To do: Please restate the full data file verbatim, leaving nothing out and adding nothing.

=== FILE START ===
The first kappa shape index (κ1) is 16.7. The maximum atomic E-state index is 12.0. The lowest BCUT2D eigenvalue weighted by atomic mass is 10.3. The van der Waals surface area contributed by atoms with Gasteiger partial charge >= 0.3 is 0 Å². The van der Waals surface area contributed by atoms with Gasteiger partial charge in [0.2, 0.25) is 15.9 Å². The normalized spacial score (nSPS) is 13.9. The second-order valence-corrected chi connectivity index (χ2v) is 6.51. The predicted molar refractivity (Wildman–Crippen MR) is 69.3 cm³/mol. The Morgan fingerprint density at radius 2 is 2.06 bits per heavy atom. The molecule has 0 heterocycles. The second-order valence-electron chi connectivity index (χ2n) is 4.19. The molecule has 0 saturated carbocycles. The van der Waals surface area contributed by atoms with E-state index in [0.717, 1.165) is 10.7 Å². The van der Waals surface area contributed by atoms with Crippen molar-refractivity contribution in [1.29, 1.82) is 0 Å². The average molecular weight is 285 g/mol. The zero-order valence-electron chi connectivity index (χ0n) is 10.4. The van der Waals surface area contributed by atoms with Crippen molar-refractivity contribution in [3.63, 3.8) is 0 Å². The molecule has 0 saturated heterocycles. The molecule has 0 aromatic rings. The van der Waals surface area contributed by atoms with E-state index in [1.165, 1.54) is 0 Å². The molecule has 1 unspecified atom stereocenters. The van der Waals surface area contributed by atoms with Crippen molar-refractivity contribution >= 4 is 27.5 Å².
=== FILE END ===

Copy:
The first kappa shape index (κ1) is 16.7. The maximum atomic E-state index is 12.0. The lowest BCUT2D eigenvalue weighted by atomic mass is 10.3. The van der Waals surface area contributed by atoms with Gasteiger partial charge >= 0.3 is 0 Å². The van der Waals surface area contributed by atoms with Gasteiger partial charge in [0.2, 0.25) is 15.9 Å². The normalized spacial score (nSPS) is 13.9. The second-order valence-corrected chi connectivity index (χ2v) is 6.51. The predicted molar refractivity (Wildman–Crippen MR) is 69.3 cm³/mol. The Morgan fingerprint density at radius 2 is 2.06 bits per heavy atom. The molecule has 0 heterocycles. The second-order valence-electron chi connectivity index (χ2n) is 4.19. The molecule has 0 saturated carbocycles. The van der Waals surface area contributed by atoms with E-state index in [0.717, 1.165) is 10.7 Å². The van der Waals surface area contributed by atoms with Crippen molar-refractivity contribution in [1.29, 1.82) is 0 Å². The average molecular weight is 285 g/mol. The zero-order valence-electron chi connectivity index (χ0n) is 10.4. The van der Waals surface area contributed by atoms with Crippen molar-refractivity contribution in [3.63, 3.8) is 0 Å². The molecule has 0 saturated heterocycles. The molecule has 0 aromatic rings. The van der Waals surface area contributed by atoms with E-state index in [1.165, 1.54) is 0 Å². The molecule has 1 unspecified atom stereocenters. The van der Waals surface area contributed by atoms with Crippen molar-refractivity contribution >= 4 is 27.5 Å².